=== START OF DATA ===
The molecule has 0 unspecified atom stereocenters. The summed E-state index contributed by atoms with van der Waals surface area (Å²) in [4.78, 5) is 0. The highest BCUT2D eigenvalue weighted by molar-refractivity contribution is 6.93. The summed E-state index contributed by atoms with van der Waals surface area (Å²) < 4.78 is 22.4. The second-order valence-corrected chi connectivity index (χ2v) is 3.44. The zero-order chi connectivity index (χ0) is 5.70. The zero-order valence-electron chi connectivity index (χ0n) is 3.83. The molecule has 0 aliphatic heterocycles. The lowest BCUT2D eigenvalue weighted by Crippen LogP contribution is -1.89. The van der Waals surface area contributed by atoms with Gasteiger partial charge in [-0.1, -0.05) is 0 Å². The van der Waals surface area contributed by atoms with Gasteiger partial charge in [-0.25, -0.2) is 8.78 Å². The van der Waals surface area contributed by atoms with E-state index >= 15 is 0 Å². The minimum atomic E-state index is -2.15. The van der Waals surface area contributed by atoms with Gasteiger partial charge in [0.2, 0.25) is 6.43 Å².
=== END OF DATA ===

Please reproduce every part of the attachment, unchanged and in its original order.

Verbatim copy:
The molecule has 0 unspecified atom stereocenters. The summed E-state index contributed by atoms with van der Waals surface area (Å²) in [4.78, 5) is 0. The highest BCUT2D eigenvalue weighted by molar-refractivity contribution is 6.93. The summed E-state index contributed by atoms with van der Waals surface area (Å²) < 4.78 is 22.4. The second-order valence-corrected chi connectivity index (χ2v) is 3.44. The zero-order chi connectivity index (χ0) is 5.70. The zero-order valence-electron chi connectivity index (χ0n) is 3.83. The molecule has 0 aliphatic heterocycles. The lowest BCUT2D eigenvalue weighted by Crippen LogP contribution is -1.89. The van der Waals surface area contributed by atoms with Gasteiger partial charge in [-0.1, -0.05) is 0 Å². The van der Waals surface area contributed by atoms with Gasteiger partial charge in [-0.25, -0.2) is 8.78 Å². The van der Waals surface area contributed by atoms with E-state index >= 15 is 0 Å². The minimum atomic E-state index is -2.15. The van der Waals surface area contributed by atoms with Gasteiger partial charge in [0.2, 0.25) is 6.43 Å².